Scoop Business: Alex Swney Pleads Guilty To $2.5M Fraud Charge

Alex Swney, former chief executive of the Auckland city centre business association Heart of the City, has pleaded guilty to dishonestly using documents to obtain $2.5 million. More>>

ALSO:

Petrol Burns Prices: Second Consecutive Quarterly Fall For CPI

The consumers price index (CPI) fell 0.3 percent in the March 2015 quarter, following a 0.2 percent fall in the December 2014 quarter, Statistics New Zealand said today. The last time the CPI showed two consecutive quarterly falls was in the December 1998 and March 1999 quarters. More>>

ALSO:

Scoop Business: NZ Broadcasters Launch Battle Against Global Mode ISPs

New Zealand broadcasters have confirmed they’ve launched legal proceedings against internet service providers who give customers’ access to “global mode”, which allows customers access to offshore online content, claiming it breaches the local content providers’ copyright. More>>

ALSO:

Sanford: Closure Of Christchurch Mussel Processing Plant Confirmed

The decision comes after a period of consultation with the 232 staff employed at the Riccarton site, who were told on 9 April that Sanford was considering the future of mussel processing in Christchurch. Recent weather patterns had impacted on natural spat (offspring) supply... More>>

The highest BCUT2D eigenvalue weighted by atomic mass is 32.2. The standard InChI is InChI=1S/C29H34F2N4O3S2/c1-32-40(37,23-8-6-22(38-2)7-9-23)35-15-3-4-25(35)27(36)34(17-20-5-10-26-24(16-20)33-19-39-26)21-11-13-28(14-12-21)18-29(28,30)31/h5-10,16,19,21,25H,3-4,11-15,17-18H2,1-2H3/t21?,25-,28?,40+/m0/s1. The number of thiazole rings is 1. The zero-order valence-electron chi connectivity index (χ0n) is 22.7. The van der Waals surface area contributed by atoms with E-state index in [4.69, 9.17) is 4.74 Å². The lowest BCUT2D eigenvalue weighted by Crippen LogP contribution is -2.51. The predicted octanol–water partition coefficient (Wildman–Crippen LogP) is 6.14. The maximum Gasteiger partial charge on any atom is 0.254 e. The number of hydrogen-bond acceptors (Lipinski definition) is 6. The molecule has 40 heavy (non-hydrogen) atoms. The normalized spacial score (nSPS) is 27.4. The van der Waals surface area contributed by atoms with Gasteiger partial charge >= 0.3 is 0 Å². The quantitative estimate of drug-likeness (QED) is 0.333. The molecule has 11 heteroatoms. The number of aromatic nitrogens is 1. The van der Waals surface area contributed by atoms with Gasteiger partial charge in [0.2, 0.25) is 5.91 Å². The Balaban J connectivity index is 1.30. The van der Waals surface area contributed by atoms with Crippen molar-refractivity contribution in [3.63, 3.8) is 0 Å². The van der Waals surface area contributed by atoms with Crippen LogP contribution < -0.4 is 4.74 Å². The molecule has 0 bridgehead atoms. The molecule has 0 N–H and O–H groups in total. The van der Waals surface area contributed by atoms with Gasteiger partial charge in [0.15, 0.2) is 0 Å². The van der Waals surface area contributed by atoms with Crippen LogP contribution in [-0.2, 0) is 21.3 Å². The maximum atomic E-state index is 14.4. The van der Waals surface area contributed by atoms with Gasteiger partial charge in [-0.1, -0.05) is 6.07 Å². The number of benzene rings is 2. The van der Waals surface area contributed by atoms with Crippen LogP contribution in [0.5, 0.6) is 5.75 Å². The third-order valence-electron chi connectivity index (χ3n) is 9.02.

ALSO:

Price Of Cheese: Dairy Product Prices Fall To The Lowest This Year

Dairy product prices fell in the latest GlobalDairyTrade auction, hitting the lowest level in the 2015 auctions so far, as prices for milk powder and butter slid amid concern about the outlook for commodities. More>>

ALSO:

Houston, We Have An Air Route: Air New Zealand To Fly Direct To The Heart Of Texas

Air New Zealand will fly its completely refitted Boeing 777-200 aircraft between Auckland and Houston up to five times a week opening up the state of Texas as well as popular nearby tourist states such as Louisiana and Florida. More>>

ALSO:

Scoop Business: Reserve Bank’s Spencer Calls On Govt To Rethink Housing Tax

The Reserve Bank has urged the government to take another look at a capital gains tax on investment in housing, allow increased high-density development and cut red tape for planning consents to address an over-heated Auckland property market. More>>

ALSO:

Get More From Scoop

 
 
 
 
 
 
 
 
 
Business
Search Scoop  
 
 
Powered by Vodafone
NZ independent news